Avoid Conflicts Between the Founding Partners of a Business

Two or three friends finish their computer studies or finish the master’s degree at a business school and set up a project together.


Two or three friends finish their computer studies or finish the master’s degree at a business school and set up a project together. That’s how many startups start in our country. And the first book conflicts:

“When partners have similar profiles, there are two important problems. One is the shortcomings of the team and another is that they invade constantly at work,” warns Quino Fernández, director of Conector.

Now let’s say that two friends with similar profiles go to look for a profile that complements them. Another start of the book. “They come together to develop a project without more and as they are three distribute the company in equal parts. Then it turns out that there is one who is pulling the car. Or that one has not left his job and only spends a couple of hours a day on the project while the other two are full time. And all three have the same participation “, continues Quino Fernández.

Our two teams have committed this, without even starting to invoice, three of the most common mistakes that lead to the failure of a startup: start with a team ‘lame’, not well define the tasks of each and make a poor distribution of the capital of the company.


It is worth thinking about how the distribution of work between the founding partners will be done and one of those first decisions begins with defining who leads the project. As Jesús Monleón, co-founder of SeedRocket, points out, “the CEO has to be someone with the ability to lead the team, but also to lead and convince clients, partners, banks … all the company’s stakeholders. The CEO makes a very relevant function. It’s basically a person who makes things happen. In other words, apart from working hard and doing a lot, it makes things happen. And one of its relevant tasks at the beginning is to obtain financing and convince investors, press, etc. that it’s going to be a good company, “continues Monleón. A position too key to be assigned to finger the partner who has had the idea, as happens so often.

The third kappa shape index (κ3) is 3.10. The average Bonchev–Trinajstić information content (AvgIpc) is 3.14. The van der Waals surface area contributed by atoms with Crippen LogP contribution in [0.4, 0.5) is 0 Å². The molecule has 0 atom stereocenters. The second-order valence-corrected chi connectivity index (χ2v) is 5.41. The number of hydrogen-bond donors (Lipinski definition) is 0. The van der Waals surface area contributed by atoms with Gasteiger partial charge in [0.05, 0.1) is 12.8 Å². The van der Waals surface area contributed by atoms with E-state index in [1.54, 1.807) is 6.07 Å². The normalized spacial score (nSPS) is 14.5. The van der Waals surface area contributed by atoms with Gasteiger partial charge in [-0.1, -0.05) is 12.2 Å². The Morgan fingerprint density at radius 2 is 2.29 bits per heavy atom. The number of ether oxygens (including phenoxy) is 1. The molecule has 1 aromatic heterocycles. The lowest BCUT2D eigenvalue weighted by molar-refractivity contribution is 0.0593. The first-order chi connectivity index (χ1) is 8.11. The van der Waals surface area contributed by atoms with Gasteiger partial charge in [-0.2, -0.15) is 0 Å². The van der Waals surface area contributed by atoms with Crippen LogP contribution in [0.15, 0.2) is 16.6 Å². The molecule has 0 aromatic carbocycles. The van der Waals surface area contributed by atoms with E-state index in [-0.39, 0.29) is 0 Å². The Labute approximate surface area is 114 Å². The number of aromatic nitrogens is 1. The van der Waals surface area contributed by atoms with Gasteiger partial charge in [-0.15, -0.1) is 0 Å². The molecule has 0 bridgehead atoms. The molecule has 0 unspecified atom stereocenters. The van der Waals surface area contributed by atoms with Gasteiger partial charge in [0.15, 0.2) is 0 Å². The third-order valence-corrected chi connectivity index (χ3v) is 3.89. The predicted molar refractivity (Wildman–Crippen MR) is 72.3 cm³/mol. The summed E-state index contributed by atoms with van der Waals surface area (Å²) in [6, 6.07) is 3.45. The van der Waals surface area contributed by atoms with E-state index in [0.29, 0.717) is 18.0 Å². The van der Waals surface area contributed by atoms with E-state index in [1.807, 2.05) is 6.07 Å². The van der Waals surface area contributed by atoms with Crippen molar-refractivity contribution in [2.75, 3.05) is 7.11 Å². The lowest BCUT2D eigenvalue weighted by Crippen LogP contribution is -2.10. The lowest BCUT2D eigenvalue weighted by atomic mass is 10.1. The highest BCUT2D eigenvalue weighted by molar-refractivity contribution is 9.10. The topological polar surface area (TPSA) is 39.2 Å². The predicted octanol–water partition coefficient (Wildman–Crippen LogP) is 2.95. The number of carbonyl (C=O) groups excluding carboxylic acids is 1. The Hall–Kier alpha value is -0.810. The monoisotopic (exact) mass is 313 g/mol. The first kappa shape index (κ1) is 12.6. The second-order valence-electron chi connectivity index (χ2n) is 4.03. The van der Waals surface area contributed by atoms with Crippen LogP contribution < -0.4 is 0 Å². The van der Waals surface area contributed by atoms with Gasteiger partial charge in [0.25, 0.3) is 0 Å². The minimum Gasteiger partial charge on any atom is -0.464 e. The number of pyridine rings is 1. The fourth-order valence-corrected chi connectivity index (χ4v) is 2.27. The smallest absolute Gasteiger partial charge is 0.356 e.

A poor distribution of responsibilities will become more evident in the most critical moments of the business. As Rubén Colomer, director of DM School, points out, “the problems do not usually come when the company is pulling, but they start appearing when the company works very well and generates a lot of income, or it goes so bad that it is ready to close. All the parties tend to think that they do more work than they are being paid back, economically or in shares. “

Then, we must bear in mind, as explained by Marta Nogueras and Miguel Milián from Lanzadera, that conflicts vary with time.

“At any point conflicts may arise, what happens is that they are different depending on the state of maturity of the startup. At the beginning, a controversial moment is to define the percentage of each partner, later the inequality in the motivation of each partner to continue in the company can create conflict. It usually happens that the most serious conflicts take place when the company is not going through a good time and there is divergence in the partners on how to get the project forward: there are those who persist and those who want to get off the boat.”